PDA

View Full Version : Apple and Cisco iPhone Trademark Negotiations Ongoing




MacRumors
Feb 1, 2007, 12:01 AM
http://www.macrumors.com/images/macrumorsthreadlogo.gif (http://www.macrumors.com)

Per Setteb.it (http://www.setteb.it/content/view/1526), Apple and Cisco have released a joint statement (http://newsroom.cisco.com/dlls/2007/corp_013107.html) indicating that the lawsuit is on hold as negotiations are ongoing:

SAN FRANCISCO, Calif. January 31, 2007 - Apple and Cisco have agreed to extend the time for Apple to respond to the lawsuit to allow for discussions between the companies with the aim of reaching agreement on trademark rights and interoperability.

When Apple announced their mobile phone at Macworld, they named it "iPhone". This triggered a lawsuit (http://www.macrumors.com/2007/01/10/cisco-suing-apple-for-iphone-trademark-infringement/) from Cisco for trademark infringement.

Apple/Cisco negotiations had been reportedly been ongoing (http://www.macrumors.com/2007/01/13/apple-and-cisco-iphone-trademark-negotiations/) in the days prior to the Apple iPhone announcement. It appears that, for now, negotiations have resumed.



ModestPenguin
Feb 1, 2007, 12:07 AM
im not worried, apple will work this out.
cisco was just frustrated cause apple sprung the announcement on them...?

samh004
Feb 1, 2007, 12:15 AM
I still can't work out why this is such an issue for Apple, :apple: Phone sounds better.

cisco was just frustrated cause apple sprung the announcement on them...?

Exactly, as if they didn't know what Apple was going to announce at MacWorld.

Sandfleaz
Feb 1, 2007, 12:16 AM
Hmmm, let's see, Apple received a tremendous amount of free media time when introducing the iPhone .....short while later got a huge amount of free media time when Cisco announced the lawsuit ....and now they are back at the negotiating table ....hmmmm (Apple wins)

SoldOutMatinee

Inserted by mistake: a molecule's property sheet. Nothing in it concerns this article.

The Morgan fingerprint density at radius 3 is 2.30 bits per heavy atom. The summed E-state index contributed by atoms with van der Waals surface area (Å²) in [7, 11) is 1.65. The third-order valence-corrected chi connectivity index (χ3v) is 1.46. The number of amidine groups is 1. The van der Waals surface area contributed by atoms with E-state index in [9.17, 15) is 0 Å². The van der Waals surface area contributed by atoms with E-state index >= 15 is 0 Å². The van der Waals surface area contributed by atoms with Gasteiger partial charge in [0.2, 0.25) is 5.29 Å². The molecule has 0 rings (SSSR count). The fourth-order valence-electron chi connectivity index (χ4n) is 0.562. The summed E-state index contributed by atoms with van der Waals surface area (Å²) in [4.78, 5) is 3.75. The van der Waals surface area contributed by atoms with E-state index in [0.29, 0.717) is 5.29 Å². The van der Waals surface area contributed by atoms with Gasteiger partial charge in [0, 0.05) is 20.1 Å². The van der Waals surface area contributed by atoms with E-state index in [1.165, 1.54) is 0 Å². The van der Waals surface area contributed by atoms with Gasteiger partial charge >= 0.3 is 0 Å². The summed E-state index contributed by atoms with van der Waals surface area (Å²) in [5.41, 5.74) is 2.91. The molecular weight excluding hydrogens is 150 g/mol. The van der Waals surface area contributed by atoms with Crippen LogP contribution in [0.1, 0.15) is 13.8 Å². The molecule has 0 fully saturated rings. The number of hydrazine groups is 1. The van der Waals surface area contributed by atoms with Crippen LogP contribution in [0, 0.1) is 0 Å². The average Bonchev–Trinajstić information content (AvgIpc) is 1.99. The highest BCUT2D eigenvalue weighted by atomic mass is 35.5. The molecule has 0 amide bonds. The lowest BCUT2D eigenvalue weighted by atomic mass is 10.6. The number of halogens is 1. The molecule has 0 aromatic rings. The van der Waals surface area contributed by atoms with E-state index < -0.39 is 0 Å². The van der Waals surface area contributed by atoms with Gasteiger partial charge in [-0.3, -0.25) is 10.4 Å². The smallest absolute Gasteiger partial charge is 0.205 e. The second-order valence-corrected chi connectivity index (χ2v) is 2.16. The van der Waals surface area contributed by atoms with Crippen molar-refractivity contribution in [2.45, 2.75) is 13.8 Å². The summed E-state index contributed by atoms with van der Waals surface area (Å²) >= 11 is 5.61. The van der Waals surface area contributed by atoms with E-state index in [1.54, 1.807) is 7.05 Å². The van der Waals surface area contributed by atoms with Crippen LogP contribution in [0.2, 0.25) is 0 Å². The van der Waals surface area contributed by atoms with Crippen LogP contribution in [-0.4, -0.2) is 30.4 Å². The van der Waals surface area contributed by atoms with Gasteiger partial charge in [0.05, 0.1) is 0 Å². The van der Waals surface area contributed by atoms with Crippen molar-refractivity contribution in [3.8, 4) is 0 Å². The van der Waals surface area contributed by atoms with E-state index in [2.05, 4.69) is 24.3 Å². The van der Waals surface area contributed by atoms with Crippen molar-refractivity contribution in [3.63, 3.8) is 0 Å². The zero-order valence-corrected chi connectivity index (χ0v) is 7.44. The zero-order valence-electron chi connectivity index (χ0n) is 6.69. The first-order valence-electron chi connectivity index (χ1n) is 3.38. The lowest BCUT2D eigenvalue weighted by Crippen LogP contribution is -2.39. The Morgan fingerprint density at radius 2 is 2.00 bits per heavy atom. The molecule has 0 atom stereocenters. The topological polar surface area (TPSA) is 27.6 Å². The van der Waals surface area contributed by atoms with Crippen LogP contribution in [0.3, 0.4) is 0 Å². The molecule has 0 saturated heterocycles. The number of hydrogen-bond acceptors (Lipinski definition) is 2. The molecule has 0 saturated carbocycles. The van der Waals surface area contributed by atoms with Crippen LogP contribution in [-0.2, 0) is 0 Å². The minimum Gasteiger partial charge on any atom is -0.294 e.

Feb 1, 2007, 12:22 AM
Calling all trademark lawyers...

Can Apple still get sued if they call it the :apple: iPhone? Or can "iPhone" not be used at all?

Yoursh
Feb 1, 2007, 12:25 AM
I figured this would end up resolved outside of court. Apple is going to want the name finalized one way or another before June. If they can't settle with Cisco quickly, it's in their best interest to change the name as soon as possible.

bearbo
Feb 1, 2007, 12:25 AM
Calling all trademark lawyers...

Can Apple still get sued if they call it the :apple: iPhone? Or can "iPhone" not be used at all?

i'm no trademark lawyer, but if apple loses this lawsuit (which is not likely), apple cannot use :apple: iphone or anything with iphone in there... or anything resemble iphone

JonHimself
Feb 1, 2007, 12:50 AM
I have been calling it the apple phone since it was released, not sure why... I guess I like the sound of it better... but as people have said both in this thread and previous ones. This is win/win for apple... free press from the release, free press from the lawsuit, more free press saying that talks are back on again, then a couple weeks (or months) from now when it is settled more press relating to the settlement.. and finally, if they have to rename it, they wait a week or two until the stories die down, then announce the official name for (you guessed it) more free press.

jac.blue
Feb 1, 2007, 01:29 AM
Maybe just extend the "i" down to a "j" - j for jobs
Or maybe sphone, s for Steve:D

Xeem
Feb 1, 2007, 01:35 AM
It's nice to see Apple and Cisco playing nice together. Of course, Cisco's lawsuit bought both companies publicity, so I doubt there were many hard feelings to begin with on either side.

Gosh
Feb 1, 2007, 02:02 AM
I think it was a clever move by Apple to launch iPhone and :apple: TV together - because it says loud and clear to Cisco: either you do a deal with us over the iPhone name or we just call it :apple: Phone in a blaze of publicity which neatly overcomes the fact that it's been rumored as the former for years which we couldn't do anything about anyway.

Apple were never gonna hold up the launch date for anyone. Clever and bold!

IronChef
Feb 1, 2007, 02:09 AM
Apple has a great chance to get the iphone name simply because Cisco played fast and loose with their trademark renewal. They "claimed" the iphone was a working "brand" when their trademark neared the expiration date.

The proof was "merchandised" product was a mockup sticker on it.

http://www.myiphone.com/iphone-trademark-use-it-or-lose-it-13203.php

bigandy
Feb 1, 2007, 04:30 AM
Apple has a great chance to get the iphone name simply because Cisco played fast and loose with their trademark renewal. They "claimed" the iphone was a working "brand" when their trademark neared the expiration date.

The proof was "merchandised" product was a mockup sticker on it.

http://www.myiphone.com/iphone-trademark-use-it-or-lose-it-13203.php

hehe. you'd have thought cisco would have more brains than that, and at least put the sticker on before the shrinkwrap :rolleyes:

Abstract
Feb 1, 2007, 04:32 AM